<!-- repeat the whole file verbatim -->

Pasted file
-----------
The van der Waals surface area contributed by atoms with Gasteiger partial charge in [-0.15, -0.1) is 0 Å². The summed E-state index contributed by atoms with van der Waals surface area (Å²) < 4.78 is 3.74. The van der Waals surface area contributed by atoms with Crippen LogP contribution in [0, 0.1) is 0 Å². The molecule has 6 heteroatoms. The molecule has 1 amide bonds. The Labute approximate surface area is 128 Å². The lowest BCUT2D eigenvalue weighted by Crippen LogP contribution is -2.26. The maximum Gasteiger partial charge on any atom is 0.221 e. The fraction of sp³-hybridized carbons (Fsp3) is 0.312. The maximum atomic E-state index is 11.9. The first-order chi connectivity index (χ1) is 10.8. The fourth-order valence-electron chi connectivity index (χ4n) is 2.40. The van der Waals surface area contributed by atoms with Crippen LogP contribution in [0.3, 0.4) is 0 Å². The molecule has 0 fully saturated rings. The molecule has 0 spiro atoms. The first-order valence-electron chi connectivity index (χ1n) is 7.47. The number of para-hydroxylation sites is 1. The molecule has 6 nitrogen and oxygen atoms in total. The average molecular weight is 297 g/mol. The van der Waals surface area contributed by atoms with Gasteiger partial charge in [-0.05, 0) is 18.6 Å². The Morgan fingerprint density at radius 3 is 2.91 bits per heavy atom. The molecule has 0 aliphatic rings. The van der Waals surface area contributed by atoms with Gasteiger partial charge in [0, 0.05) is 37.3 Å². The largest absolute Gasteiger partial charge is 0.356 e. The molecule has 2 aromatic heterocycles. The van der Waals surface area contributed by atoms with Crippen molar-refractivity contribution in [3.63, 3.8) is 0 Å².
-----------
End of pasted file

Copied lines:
The van der Waals surface area contributed by atoms with Gasteiger partial charge in [-0.15, -0.1) is 0 Å². The summed E-state index contributed by atoms with van der Waals surface area (Å²) < 4.78 is 3.74. The van der Waals surface area contributed by atoms with Crippen LogP contribution in [0, 0.1) is 0 Å². The molecule has 6 heteroatoms. The molecule has 1 amide bonds. The Labute approximate surface area is 128 Å². The lowest BCUT2D eigenvalue weighted by Crippen LogP contribution is -2.26. The maximum Gasteiger partial charge on any atom is 0.221 e. The fraction of sp³-hybridized carbons (Fsp3) is 0.312. The maximum atomic E-state index is 11.9. The first-order chi connectivity index (χ1) is 10.8. The fourth-order valence-electron chi connectivity index (χ4n) is 2.40. The van der Waals surface area contributed by atoms with Crippen LogP contribution in [0.3, 0.4) is 0 Å². The molecule has 0 fully saturated rings. The molecule has 0 spiro atoms. The first-order valence-electron chi connectivity index (χ1n) is 7.47. The number of para-hydroxylation sites is 1. The molecule has 6 nitrogen and oxygen atoms in total. The average molecular weight is 297 g/mol. The van der Waals surface area contributed by atoms with Gasteiger partial charge in [-0.05, 0) is 18.6 Å². The Morgan fingerprint density at radius 3 is 2.91 bits per heavy atom. The molecule has 0 aliphatic rings. The van der Waals surface area contributed by atoms with Gasteiger partial charge in [0, 0.05) is 37.3 Å². The largest absolute Gasteiger partial charge is 0.356 e. The molecule has 2 aromatic heterocycles. The van der Waals surface area contributed by atoms with Crippen molar-refractivity contribution in [3.63, 3.8) is 0 Å².